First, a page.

This ushered in the gas-for-plastic revolution: the industry anticipated a plastics boom and planned ethane crackers throughout the Ohio River Valley and on the Gulf Coast. In 2018, the International Energy Agency predicted that petrochemical production – most of which consists of plastic – would account for almost half of total fossil fuel demand growth by 2050. As of February 2020, some 343 new plastic production plants and expansions were permitted or planned in the U.S., according to the American Chemistry Council, a top trade organization for U.S. plastics companies. Shell’s cracker, a massive operation on a sprawling 384-hectare campus, came into operation last year, with its own ethane pipeline snaking out of the shale gas fields to supply them. “What led to the boom in the construction of new plastics facilities in the U.S. was not the rise of massive public demand for plastics, but the fact that natural gas feedstocks became incredibly cheap,” said Carroll Muffett, president of the Center for International. Environmental Law, a nonprofit human rights and environmental law firm, told me in 2020. “The fracking boom sparked the renaissance of the US plastics industry”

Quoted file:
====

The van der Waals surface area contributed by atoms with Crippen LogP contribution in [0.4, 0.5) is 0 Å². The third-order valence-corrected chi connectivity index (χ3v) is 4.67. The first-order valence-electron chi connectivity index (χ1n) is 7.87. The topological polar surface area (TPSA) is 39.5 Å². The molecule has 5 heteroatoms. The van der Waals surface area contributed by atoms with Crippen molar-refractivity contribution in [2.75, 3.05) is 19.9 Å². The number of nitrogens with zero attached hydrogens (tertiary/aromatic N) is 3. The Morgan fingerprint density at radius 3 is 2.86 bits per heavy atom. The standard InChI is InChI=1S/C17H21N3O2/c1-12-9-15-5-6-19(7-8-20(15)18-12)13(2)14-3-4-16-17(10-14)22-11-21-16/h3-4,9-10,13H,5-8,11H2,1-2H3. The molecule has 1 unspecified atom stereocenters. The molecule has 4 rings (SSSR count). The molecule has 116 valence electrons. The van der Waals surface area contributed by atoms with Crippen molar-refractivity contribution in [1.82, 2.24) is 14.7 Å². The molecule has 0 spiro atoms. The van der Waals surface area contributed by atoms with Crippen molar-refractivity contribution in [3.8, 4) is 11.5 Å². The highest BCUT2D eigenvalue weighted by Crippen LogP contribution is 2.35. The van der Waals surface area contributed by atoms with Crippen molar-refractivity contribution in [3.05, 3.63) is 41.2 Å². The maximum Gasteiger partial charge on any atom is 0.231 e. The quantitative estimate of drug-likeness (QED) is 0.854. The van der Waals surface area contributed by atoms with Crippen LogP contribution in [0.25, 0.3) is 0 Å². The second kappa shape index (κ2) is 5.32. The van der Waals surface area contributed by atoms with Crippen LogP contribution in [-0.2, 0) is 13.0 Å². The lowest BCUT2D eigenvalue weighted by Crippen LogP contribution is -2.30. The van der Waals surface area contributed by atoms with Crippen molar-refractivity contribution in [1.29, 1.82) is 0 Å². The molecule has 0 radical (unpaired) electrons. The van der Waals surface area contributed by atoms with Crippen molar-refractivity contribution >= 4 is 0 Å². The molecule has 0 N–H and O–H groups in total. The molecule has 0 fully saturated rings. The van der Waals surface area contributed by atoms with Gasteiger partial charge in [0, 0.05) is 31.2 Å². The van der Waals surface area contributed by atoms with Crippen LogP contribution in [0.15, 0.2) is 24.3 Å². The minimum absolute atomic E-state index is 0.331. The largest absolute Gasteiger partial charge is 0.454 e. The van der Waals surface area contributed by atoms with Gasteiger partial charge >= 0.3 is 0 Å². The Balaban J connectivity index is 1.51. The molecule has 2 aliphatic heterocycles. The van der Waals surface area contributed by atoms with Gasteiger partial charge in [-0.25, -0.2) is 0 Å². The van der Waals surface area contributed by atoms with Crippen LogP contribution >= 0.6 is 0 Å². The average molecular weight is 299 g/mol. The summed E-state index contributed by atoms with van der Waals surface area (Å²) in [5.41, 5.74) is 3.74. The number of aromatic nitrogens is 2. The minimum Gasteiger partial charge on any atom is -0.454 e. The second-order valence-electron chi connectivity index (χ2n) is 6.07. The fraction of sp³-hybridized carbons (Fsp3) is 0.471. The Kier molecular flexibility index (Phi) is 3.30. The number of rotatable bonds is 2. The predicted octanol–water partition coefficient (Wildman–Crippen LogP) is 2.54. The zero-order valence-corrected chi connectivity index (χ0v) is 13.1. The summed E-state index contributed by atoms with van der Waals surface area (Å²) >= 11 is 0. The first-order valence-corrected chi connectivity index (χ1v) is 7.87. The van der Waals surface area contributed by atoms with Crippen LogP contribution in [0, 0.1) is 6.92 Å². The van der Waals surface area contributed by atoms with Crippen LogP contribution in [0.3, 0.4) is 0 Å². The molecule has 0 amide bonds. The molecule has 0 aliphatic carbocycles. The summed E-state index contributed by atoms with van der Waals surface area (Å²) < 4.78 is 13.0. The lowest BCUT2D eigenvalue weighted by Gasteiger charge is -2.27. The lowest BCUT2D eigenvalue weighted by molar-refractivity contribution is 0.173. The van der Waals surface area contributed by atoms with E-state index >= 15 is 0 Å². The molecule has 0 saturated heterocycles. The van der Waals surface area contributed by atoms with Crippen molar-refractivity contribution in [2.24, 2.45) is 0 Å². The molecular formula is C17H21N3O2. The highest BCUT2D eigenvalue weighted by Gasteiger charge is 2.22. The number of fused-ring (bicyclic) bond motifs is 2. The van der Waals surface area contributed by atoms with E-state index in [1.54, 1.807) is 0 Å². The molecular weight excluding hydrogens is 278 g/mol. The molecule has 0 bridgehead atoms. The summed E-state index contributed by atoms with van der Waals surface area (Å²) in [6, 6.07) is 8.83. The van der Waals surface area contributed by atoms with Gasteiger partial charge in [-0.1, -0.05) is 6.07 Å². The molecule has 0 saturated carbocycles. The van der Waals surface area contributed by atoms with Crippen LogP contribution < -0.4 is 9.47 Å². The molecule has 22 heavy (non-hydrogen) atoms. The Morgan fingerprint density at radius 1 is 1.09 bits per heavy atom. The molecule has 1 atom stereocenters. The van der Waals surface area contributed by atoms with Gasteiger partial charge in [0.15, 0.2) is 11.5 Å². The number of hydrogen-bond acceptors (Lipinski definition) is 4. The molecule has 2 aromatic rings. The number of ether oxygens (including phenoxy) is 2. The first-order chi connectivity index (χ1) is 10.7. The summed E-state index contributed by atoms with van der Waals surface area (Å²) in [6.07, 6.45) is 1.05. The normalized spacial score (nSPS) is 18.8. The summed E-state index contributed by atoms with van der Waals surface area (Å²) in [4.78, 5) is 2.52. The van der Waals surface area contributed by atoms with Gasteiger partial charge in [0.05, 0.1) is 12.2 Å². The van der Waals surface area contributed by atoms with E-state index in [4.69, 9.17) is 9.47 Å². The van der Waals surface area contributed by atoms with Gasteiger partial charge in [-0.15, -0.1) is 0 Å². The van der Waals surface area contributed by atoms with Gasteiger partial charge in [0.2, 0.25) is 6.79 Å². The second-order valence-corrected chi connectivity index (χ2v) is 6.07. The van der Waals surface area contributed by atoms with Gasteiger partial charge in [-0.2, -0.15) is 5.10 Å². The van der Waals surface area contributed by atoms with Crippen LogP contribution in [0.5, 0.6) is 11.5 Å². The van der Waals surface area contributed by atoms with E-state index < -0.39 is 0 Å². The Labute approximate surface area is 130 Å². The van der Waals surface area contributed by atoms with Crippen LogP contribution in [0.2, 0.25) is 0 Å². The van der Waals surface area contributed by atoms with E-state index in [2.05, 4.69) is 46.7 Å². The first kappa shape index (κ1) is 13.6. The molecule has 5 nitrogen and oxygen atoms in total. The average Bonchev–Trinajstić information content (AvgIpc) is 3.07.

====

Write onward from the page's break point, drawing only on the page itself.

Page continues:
Yet the production of plastic is no guarantee; Almost every boom eventually collapses, and the market begins to show tentative signs of decline. Some of the planned plastic factories never came to fruition, either because they failed to find an investment partner or because they faced falling commodity prices and allegations of corruption. There are indications that demand is currently slowing, leading to tighter margins for plastics makers (although there is no shortage of predictions that the industry will continue to grow, inside and outside the US).

Regardless of the future of plastics, the U.S. gas industry is already well into its next gamble, or rather gamble: One is the monumental scale construction of liquefied natural gas (LNG) export facilities. Within a day of Russia’s attack on Ukraine in February 2022, the gas industry had sent a letter to the White House seeking approval for pending plans to build terminals to send gas to Europe, to avert an energy crisis that has would certainly cause conflict. cause. The Biden administration largely complied, and the big fossil fuel companies saw their profits more than double year-over-year. Now LNG terminals are popping up all over the US Gulf Coast and gas exports to Europe remain high. While some still see natural gas as a ‘bridge fuel’ between more carbon-intensive fuels, such as coal and oil, and a truly clean energy future of solar and wind, that idea is widely questioned: the use of natural gas appears to be primarily a bridge to use of more natural gas. Shipping LNG abroad appears to be worse for the environment than burning coal, leading to questions about whether the Biden administration will step in to halt infrastructure buildout.